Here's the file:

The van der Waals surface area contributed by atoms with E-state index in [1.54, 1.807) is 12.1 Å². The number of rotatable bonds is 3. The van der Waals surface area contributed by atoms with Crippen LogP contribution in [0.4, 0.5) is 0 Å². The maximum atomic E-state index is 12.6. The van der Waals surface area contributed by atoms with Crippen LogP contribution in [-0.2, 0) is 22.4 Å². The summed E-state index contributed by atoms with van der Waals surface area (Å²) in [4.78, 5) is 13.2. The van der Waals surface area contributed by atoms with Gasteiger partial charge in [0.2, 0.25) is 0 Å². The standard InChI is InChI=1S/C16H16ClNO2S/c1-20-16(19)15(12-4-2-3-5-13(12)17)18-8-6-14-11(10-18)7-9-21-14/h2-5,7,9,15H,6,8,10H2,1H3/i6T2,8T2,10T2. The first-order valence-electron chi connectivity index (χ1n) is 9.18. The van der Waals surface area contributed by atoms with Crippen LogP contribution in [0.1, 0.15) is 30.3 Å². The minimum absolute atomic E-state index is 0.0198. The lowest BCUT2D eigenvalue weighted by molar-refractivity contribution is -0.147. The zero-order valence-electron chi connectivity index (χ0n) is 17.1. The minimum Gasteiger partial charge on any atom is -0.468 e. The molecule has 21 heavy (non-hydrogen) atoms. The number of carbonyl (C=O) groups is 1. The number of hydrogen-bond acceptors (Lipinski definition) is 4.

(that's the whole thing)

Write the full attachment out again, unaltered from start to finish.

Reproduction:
The van der Waals surface area contributed by atoms with E-state index in [1.54, 1.807) is 12.1 Å². The number of rotatable bonds is 3. The van der Waals surface area contributed by atoms with Crippen LogP contribution in [0.4, 0.5) is 0 Å². The maximum atomic E-state index is 12.6. The van der Waals surface area contributed by atoms with Crippen LogP contribution in [-0.2, 0) is 22.4 Å². The summed E-state index contributed by atoms with van der Waals surface area (Å²) in [4.78, 5) is 13.2. The van der Waals surface area contributed by atoms with Gasteiger partial charge in [0.2, 0.25) is 0 Å². The standard InChI is InChI=1S/C16H16ClNO2S/c1-20-16(19)15(12-4-2-3-5-13(12)17)18-8-6-14-11(10-18)7-9-21-14/h2-5,7,9,15H,6,8,10H2,1H3/i6T2,8T2,10T2. The first-order valence-electron chi connectivity index (χ1n) is 9.18. The van der Waals surface area contributed by atoms with Crippen LogP contribution in [0.1, 0.15) is 30.3 Å². The minimum absolute atomic E-state index is 0.0198. The lowest BCUT2D eigenvalue weighted by molar-refractivity contribution is -0.147. The zero-order valence-electron chi connectivity index (χ0n) is 17.1. The minimum Gasteiger partial charge on any atom is -0.468 e. The molecule has 21 heavy (non-hydrogen) atoms. The number of carbonyl (C=O) groups is 1. The number of hydrogen-bond acceptors (Lipinski definition) is 4.